Counter-offers are a commonly used tactic by employers to remain in control of the resignation process - they buy more time to find a substitute for you.
Industry data indicates that 50% of employees who accept a counteroffer end up leaving within 12 months.* In our experience, this takes various forms including candidates being made redundant, retrenched or outright termination.
The reason for this is that by deciding to stay, you are not addressing the underlying issues which led you to seek alternative options and you have shown your current employer that you are not committed to them. You have also forced their hand into increasing your pay and/or changing your duties which they have not doing voluntarily but because you are resigning.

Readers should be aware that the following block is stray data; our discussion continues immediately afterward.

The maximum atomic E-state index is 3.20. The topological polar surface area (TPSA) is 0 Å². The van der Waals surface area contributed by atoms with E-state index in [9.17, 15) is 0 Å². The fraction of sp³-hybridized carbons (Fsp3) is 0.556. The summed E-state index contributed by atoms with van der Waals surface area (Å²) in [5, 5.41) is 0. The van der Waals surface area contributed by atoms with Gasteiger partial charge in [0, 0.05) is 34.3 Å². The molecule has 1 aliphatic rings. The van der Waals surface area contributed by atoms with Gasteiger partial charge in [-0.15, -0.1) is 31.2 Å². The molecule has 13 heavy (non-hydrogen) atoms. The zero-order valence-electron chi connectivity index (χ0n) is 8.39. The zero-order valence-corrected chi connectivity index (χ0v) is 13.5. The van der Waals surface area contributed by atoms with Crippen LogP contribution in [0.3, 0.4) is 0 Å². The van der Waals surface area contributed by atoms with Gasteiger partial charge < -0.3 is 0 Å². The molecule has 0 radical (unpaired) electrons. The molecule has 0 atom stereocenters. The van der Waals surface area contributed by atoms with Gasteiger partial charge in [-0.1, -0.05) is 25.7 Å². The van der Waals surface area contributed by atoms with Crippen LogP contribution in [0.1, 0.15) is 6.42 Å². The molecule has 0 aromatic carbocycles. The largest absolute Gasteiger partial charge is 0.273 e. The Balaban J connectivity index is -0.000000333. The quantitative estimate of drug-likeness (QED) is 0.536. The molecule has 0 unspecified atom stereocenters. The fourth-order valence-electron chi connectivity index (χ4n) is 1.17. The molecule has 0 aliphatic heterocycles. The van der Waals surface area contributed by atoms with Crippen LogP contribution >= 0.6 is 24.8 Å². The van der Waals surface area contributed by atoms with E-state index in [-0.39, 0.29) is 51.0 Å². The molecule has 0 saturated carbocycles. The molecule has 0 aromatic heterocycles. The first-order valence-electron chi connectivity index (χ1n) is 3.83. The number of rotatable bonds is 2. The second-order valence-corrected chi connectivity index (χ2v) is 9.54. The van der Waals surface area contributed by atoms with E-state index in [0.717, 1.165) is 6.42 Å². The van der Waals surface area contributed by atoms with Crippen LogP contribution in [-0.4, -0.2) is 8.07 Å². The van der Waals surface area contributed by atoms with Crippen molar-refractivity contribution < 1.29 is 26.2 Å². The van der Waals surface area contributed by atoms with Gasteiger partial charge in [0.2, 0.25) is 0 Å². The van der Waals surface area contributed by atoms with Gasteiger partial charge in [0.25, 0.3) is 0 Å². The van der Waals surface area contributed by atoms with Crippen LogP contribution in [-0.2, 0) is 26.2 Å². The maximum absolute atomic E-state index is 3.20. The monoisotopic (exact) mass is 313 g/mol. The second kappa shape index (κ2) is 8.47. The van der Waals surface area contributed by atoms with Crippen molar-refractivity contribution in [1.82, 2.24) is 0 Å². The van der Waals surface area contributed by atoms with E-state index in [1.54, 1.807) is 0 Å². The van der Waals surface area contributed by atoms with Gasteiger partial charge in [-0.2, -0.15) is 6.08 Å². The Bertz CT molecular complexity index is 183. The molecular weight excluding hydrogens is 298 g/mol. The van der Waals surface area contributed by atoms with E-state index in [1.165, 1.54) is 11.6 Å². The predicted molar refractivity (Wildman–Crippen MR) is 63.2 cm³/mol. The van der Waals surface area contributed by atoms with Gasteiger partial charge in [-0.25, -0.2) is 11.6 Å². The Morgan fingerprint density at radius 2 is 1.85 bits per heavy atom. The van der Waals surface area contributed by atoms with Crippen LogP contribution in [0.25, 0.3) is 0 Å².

Key risks when accepting counter offers:
Unlikely to result in change
Likely just an early pay rise (where has the additional money come from?)
Accepting hurts your reputation and credibility
Places you in a holding pattern
Gives employers time to replace you
They cannot count on you
They will question your convictions
Remember to stay focused on why you have resigned and that you have committed to a new, positive role.
Your motivation for leaving is more than just higher pay and by accepting a counter offer you could be costing yourself an exciting, great opportunity!
* Harvard Business Review May-June 2020, p 154.
Have you been presented with a counter-offer or are feeling like you should not have stayed in your current role?
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